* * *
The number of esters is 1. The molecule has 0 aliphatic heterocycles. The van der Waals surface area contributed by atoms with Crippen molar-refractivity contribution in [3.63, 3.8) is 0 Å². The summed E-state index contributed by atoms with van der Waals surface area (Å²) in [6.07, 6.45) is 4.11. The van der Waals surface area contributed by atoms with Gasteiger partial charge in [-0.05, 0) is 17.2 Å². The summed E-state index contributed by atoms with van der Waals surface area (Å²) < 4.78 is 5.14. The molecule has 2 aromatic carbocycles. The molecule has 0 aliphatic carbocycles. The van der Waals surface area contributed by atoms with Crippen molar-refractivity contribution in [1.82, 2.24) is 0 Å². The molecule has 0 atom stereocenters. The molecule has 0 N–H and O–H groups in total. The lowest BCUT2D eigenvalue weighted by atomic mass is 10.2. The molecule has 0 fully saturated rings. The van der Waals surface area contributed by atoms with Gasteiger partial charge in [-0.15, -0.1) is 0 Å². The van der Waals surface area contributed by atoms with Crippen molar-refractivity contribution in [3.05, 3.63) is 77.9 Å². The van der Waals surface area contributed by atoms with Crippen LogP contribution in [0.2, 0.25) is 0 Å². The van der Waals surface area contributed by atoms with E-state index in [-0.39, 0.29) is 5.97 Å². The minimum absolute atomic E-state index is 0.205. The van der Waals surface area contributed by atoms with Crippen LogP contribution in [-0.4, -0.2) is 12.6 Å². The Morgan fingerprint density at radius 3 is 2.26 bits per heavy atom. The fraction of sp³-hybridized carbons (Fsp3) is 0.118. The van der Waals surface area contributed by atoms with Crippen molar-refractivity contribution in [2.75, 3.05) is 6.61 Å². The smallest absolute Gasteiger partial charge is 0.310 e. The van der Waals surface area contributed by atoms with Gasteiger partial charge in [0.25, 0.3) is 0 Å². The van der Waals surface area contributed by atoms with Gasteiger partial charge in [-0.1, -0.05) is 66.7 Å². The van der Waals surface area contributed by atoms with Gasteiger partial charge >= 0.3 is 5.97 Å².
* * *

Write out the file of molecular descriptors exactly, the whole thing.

The number of esters is 1. The molecule has 0 aliphatic heterocycles. The van der Waals surface area contributed by atoms with Crippen molar-refractivity contribution in [3.63, 3.8) is 0 Å². The summed E-state index contributed by atoms with van der Waals surface area (Å²) in [6.07, 6.45) is 4.11. The van der Waals surface area contributed by atoms with Gasteiger partial charge in [-0.05, 0) is 17.2 Å². The summed E-state index contributed by atoms with van der Waals surface area (Å²) < 4.78 is 5.14. The molecule has 2 aromatic carbocycles. The molecule has 0 aliphatic carbocycles. The van der Waals surface area contributed by atoms with Crippen molar-refractivity contribution in [1.82, 2.24) is 0 Å². The molecule has 0 atom stereocenters. The molecule has 0 N–H and O–H groups in total. The lowest BCUT2D eigenvalue weighted by atomic mass is 10.2. The molecule has 0 fully saturated rings. The van der Waals surface area contributed by atoms with Gasteiger partial charge in [-0.15, -0.1) is 0 Å². The van der Waals surface area contributed by atoms with Crippen molar-refractivity contribution in [3.05, 3.63) is 77.9 Å². The van der Waals surface area contributed by atoms with Crippen LogP contribution in [0.2, 0.25) is 0 Å². The van der Waals surface area contributed by atoms with E-state index in [-0.39, 0.29) is 5.97 Å². The minimum absolute atomic E-state index is 0.205. The van der Waals surface area contributed by atoms with Crippen LogP contribution in [-0.4, -0.2) is 12.6 Å². The Morgan fingerprint density at radius 3 is 2.26 bits per heavy atom. The fraction of sp³-hybridized carbons (Fsp3) is 0.118. The van der Waals surface area contributed by atoms with Crippen molar-refractivity contribution in [2.75, 3.05) is 6.61 Å². The smallest absolute Gasteiger partial charge is 0.310 e. The van der Waals surface area contributed by atoms with Gasteiger partial charge in [0.25, 0.3) is 0 Å². The van der Waals surface area contributed by atoms with Gasteiger partial charge in [-0.1, -0.05) is 66.7 Å². The van der Waals surface area contributed by atoms with Gasteiger partial charge >= 0.3 is 5.97 Å².